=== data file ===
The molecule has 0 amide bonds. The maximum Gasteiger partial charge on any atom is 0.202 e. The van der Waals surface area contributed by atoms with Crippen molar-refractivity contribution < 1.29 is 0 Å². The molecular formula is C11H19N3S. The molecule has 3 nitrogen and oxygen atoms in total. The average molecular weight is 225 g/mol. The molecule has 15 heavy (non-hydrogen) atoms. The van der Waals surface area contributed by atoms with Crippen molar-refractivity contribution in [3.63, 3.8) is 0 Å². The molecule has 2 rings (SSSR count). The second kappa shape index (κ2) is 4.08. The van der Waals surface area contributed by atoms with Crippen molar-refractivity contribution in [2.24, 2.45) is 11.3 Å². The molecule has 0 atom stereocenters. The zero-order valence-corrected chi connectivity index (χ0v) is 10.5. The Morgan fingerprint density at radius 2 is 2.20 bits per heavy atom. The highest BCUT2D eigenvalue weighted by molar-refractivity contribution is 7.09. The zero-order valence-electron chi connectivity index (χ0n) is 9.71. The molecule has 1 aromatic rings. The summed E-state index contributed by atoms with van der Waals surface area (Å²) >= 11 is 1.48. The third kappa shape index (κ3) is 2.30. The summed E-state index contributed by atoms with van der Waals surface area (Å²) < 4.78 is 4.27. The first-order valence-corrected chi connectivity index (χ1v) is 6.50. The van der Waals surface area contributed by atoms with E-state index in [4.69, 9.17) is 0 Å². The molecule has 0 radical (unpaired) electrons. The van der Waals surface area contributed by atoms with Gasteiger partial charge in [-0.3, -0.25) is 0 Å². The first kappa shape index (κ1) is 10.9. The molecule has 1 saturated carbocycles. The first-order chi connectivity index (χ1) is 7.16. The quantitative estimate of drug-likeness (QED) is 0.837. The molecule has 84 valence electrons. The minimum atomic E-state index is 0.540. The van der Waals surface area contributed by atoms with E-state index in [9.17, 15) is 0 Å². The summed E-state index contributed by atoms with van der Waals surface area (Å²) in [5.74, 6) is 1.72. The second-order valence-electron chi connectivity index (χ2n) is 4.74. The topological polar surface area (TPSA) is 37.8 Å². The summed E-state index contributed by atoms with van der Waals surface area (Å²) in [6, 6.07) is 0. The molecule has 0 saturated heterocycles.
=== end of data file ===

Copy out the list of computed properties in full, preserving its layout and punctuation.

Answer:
The molecule has 0 amide bonds. The maximum Gasteiger partial charge on any atom is 0.202 e. The van der Waals surface area contributed by atoms with Crippen molar-refractivity contribution < 1.29 is 0 Å². The molecular formula is C11H19N3S. The molecule has 3 nitrogen and oxygen atoms in total. The average molecular weight is 225 g/mol. The molecule has 15 heavy (non-hydrogen) atoms. The van der Waals surface area contributed by atoms with Crippen molar-refractivity contribution in [3.63, 3.8) is 0 Å². The molecule has 2 rings (SSSR count). The second kappa shape index (κ2) is 4.08. The van der Waals surface area contributed by atoms with Crippen molar-refractivity contribution in [2.24, 2.45) is 11.3 Å². The molecule has 0 atom stereocenters. The zero-order valence-corrected chi connectivity index (χ0v) is 10.5. The Morgan fingerprint density at radius 2 is 2.20 bits per heavy atom. The highest BCUT2D eigenvalue weighted by molar-refractivity contribution is 7.09. The zero-order valence-electron chi connectivity index (χ0n) is 9.71. The molecule has 1 aromatic rings. The summed E-state index contributed by atoms with van der Waals surface area (Å²) >= 11 is 1.48. The third kappa shape index (κ3) is 2.30. The summed E-state index contributed by atoms with van der Waals surface area (Å²) < 4.78 is 4.27. The first-order valence-corrected chi connectivity index (χ1v) is 6.50. The van der Waals surface area contributed by atoms with E-state index in [4.69, 9.17) is 0 Å². The molecule has 0 radical (unpaired) electrons. The van der Waals surface area contributed by atoms with Gasteiger partial charge in [-0.3, -0.25) is 0 Å². The first kappa shape index (κ1) is 10.9. The molecule has 1 saturated carbocycles. The first-order chi connectivity index (χ1) is 7.16. The quantitative estimate of drug-likeness (QED) is 0.837. The molecule has 84 valence electrons. The minimum atomic E-state index is 0.540. The van der Waals surface area contributed by atoms with E-state index in [9.17, 15) is 0 Å². The summed E-state index contributed by atoms with van der Waals surface area (Å²) in [5.74, 6) is 1.72. The second-order valence-electron chi connectivity index (χ2n) is 4.74. The topological polar surface area (TPSA) is 37.8 Å². The summed E-state index contributed by atoms with van der Waals surface area (Å²) in [6, 6.07) is 0. The molecule has 0 saturated heterocycles.